Women on top

Hilary Devey is exploring the issue of why there are not more women at the top of UK companies.

It’s a bit of a week for shoulder pads. Dallas is back, of course, and Hilary Devey, although she might not wear shoulder pads at all even though she looks like she should, is back on our screens tackling the thorny issue of why there aren’t more women at the top of businesses.
Her series Women on top began last night on BBC Two, tucked away around the time the Paralympics 100m final was taking off, but it is shaping up to be very interesting viewing.
Hilary started the programme convinced that any woman could make it to the top like she had and that it was not up to employers to help them. By the end of the programme she was ready to look at how her own company could get a better gender balance in every department.
Hilary talked to Ceri Goddard of the Fawcett Society who showed her in graphic detail, using red and blue students, how female talent is being lost from the workforce at middle and senior management level. Men and women start at a more or less even level, she says, but 70% of middle managers are men and just 17% of senior and board level managers are women. “It’s a shocking waste of talent,” said Ceri. Hilary agreed. “It’s bad for business.”
The students who took part in the demonstration, were also shocked. Many thought gender equality in the workplace was something from the dim and distant past. Hilary spoke to Sir Roger Carr at the CBI. He agreed that it was a huge drain on business to lose so much female talent. Recruitment and training costs alone represented a huge waste of money.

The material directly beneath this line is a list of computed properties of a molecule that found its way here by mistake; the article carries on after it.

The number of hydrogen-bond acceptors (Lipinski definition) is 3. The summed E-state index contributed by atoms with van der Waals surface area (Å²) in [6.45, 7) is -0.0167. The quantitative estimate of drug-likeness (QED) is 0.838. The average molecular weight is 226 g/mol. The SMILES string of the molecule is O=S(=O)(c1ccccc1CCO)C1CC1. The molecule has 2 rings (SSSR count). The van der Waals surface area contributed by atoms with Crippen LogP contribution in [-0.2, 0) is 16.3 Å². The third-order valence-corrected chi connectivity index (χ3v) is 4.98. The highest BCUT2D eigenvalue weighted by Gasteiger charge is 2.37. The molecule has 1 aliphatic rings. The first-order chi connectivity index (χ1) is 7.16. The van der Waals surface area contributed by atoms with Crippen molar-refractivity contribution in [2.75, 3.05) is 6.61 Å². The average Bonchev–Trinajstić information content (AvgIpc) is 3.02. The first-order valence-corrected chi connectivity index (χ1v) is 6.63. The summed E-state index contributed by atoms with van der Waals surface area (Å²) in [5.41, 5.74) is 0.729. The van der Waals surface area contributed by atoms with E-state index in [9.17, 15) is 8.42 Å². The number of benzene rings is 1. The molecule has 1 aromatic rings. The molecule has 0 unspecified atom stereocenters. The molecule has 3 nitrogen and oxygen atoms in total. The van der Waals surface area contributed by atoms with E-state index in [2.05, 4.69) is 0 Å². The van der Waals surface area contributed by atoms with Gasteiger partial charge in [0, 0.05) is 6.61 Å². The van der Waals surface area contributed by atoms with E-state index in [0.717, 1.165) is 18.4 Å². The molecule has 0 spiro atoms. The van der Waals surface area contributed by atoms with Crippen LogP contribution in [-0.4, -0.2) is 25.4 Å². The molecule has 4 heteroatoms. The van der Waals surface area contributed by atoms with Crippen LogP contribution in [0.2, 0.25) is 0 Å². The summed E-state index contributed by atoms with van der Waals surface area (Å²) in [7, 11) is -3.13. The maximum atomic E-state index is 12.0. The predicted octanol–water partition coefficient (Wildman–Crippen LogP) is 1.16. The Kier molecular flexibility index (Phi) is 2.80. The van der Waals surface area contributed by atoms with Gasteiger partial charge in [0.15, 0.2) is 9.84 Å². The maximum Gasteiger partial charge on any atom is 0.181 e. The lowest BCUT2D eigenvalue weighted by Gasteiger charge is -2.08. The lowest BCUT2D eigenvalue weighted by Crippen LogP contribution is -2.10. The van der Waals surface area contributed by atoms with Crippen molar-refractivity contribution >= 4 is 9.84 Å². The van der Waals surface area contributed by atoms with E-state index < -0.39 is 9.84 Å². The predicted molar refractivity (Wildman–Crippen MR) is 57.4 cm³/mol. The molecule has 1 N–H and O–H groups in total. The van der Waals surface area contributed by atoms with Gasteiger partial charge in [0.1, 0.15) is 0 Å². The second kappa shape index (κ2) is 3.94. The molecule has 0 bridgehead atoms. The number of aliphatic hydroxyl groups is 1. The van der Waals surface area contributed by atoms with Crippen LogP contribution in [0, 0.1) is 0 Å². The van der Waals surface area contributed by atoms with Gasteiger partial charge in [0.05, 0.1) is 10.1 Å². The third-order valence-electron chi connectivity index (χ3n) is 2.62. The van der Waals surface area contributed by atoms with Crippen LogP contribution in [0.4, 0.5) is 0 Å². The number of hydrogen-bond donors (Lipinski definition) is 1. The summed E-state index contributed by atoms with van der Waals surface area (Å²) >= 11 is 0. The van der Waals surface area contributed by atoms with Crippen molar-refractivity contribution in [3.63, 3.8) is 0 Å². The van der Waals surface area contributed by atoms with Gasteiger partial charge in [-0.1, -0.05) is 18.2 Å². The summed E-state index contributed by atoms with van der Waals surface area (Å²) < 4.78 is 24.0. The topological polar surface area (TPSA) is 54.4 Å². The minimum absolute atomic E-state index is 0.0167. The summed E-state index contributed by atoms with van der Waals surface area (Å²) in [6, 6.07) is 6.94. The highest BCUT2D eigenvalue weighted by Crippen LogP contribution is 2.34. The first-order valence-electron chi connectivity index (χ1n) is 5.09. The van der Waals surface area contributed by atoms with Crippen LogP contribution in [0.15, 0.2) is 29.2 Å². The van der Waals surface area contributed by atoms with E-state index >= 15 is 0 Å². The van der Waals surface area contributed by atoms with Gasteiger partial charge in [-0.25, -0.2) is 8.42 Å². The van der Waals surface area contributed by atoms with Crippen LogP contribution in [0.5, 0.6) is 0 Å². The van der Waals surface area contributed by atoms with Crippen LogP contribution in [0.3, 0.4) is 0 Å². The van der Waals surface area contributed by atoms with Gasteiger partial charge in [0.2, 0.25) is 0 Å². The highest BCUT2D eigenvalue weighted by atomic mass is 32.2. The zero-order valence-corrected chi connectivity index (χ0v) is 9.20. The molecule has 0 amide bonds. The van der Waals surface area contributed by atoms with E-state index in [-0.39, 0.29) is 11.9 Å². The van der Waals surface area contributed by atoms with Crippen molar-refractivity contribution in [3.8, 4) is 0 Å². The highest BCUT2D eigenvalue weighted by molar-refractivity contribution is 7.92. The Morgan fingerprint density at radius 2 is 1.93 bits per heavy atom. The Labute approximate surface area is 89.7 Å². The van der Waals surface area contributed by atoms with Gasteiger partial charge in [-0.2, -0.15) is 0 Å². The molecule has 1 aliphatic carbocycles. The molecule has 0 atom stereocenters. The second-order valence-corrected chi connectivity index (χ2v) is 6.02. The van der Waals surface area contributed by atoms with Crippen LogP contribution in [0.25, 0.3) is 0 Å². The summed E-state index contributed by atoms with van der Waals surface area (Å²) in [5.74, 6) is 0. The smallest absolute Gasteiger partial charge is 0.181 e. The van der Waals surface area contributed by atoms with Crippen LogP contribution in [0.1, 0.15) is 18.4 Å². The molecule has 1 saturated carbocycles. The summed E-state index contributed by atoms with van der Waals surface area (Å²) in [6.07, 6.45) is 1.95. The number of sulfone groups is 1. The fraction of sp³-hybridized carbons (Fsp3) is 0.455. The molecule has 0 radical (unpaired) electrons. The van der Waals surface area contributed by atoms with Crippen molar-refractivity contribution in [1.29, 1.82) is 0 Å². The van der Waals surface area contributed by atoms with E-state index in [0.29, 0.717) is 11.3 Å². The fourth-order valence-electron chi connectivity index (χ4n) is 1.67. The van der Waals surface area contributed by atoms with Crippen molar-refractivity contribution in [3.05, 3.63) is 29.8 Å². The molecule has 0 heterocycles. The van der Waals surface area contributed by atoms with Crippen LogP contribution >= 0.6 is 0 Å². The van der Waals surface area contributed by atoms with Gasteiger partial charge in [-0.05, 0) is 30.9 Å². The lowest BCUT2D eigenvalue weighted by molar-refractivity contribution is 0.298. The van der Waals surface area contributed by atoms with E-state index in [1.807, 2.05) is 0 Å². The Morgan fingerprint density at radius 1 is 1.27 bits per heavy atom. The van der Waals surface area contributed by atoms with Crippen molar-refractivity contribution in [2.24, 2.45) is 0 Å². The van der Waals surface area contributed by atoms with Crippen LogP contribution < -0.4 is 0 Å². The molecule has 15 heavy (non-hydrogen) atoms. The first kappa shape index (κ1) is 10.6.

Gender balance
Hilary went to talk to Proctor & Gamble which 12 years ago had just one woman on its board. Now it has a 50/50 gender balance at all levels. The company had contacted women who had left to find out why and discovered that it wasn’t that they wanted to stay home with their children as they had assumed. Some 95% had gone on to another job. The reason was that they didn’t view Proctor & Gamble as offering the work life balance they needed.
Cue a total overhaul of their working culture. They now offer flexible working at all levels and train staff in appreciating male and female styles of work behaviour. They believe it makes business sense.
This may be true at big companies which can absorb the costs of things like maternity leave, but what happens at SMEs who live closer to the bottom line, asked Hilary. She spoke to a female boss of a coach company. She admitted that, while the company can claim back 92% of the costs of maternity leave, they were still left to cover around £8-10K per woman.
The programme also covered the benefits of mixed teams. Judith Baxter from Aston University did an interesting experiment which demonstrated how mixed teams are more productive than single sex teams. It was food for thought. Hilary also looked at how job descriptions for senior positions could put women off by the words they used. Words such as “exceptional” and “gravitas” might seem neutral, but in an experiment that kind of language was enough to put women off applying. Women do not tend to see themselves as exceptional apparently. Kate Grussing of Sapphire Partners agreed. She said women tended to point out the two reasons they would not be suitable for a position where men highlighted the 10 reasons why they would be. Confidence was clearly a key issue and having to balance so many different childcare and work responsibilities could lead to it being undermined, the programme found. Childcare costs were another potential barrier to women’s progress.
Hilary, who brought up her son singlehandedly, let rip at one poor CEO. She asked him if he would leave a meeting early to attend a parent’s evening. He said he would have planned ahead so he didn’t have a meeting during parent’s evening. Quick as a flash she was back at him, saying if he did have an emergency he was probably in the fortunate position of having 99% support at home to enable him to address it.
She then submitted her own pallets business to a gender audit. It found that Hilary’s gender had made a positive impact on her business, but that she needed to use her position as a female leader to recruit more women to her business to ensure a greater gender balance. The figures showed that the departments with the greatest gender balance were the most profitable.
More next week…

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